But my point is that the more natural argument for me seems to be:

      1. Ginsburg's argument that the government has an obvious Article 1 Section 8 authority to regulate interstate commerce, and given the way insurance markets work a mandate is both necessary and proper for regulating commerce in the way they want to regulate it, or (what I prefer):

      2. The argument that the government has an obvious Article 1 Section 8 authority to provide for the general welfare, which they are doing in this act, and given the way insurance markets work a mandate is both necessary and proper for providing for the general welfare in the way they want to provide for it.

      In other words

      Commerce + Necessary and Proper or
      General welfare + Necessary and Proper

      Makes more sense to me than taxing power. But of course if you accept that it's a tax your work is done and you don't need to invoke Necessary and Proper. The point is that even if one rejects that it's a tax these necessary and proper arguments are still quite strong. This law is unquestionably constitutional.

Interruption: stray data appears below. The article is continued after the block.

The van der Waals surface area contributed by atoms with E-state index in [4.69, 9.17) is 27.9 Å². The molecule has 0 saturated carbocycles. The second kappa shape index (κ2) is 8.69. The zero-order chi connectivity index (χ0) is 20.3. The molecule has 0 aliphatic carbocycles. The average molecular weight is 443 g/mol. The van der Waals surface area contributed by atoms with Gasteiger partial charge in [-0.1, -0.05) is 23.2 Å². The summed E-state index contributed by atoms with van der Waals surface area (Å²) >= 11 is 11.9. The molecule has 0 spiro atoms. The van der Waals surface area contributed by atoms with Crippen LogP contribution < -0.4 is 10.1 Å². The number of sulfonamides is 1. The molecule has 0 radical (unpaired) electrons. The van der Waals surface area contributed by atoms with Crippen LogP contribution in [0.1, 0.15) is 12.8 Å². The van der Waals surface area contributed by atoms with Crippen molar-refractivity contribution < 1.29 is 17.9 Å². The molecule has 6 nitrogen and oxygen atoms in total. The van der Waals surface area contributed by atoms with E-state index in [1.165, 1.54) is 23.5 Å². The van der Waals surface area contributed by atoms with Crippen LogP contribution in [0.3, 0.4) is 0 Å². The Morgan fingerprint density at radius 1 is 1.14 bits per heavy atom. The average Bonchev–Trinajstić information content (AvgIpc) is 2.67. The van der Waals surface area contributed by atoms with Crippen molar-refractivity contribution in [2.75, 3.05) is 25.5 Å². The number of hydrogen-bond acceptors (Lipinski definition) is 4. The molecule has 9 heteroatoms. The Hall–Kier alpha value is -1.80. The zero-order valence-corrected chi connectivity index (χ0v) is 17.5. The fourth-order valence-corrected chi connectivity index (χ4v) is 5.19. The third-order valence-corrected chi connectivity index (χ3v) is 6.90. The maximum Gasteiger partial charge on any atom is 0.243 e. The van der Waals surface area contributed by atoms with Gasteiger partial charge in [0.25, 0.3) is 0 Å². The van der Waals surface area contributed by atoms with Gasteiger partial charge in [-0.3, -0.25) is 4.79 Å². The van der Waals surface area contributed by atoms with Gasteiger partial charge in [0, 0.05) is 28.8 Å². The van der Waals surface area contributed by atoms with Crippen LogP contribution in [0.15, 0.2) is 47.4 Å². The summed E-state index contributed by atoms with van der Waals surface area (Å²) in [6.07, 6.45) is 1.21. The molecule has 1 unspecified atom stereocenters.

5. The tax argument is fine and unlimited. The structure of the tax was awkward but then the intent is as well which is not the payment of the tax but the purchase of insurance, but taxes are imposed in diverse ways on diverse targets. Taxes are not limited to transactions, property taxes are imposed on ownership. Taxes are usually imposed and then deductibles and credits offered for benefit and the ruling does see through the arbitrariness of form in applying to a penalty, but tax law is full of penalties for not doing other things, like not filing in the first place. There are some practical limits such as not collecting more than exists, but the only limitation of government is passage of such taxes in the first place, but then that is quite a high bar these days.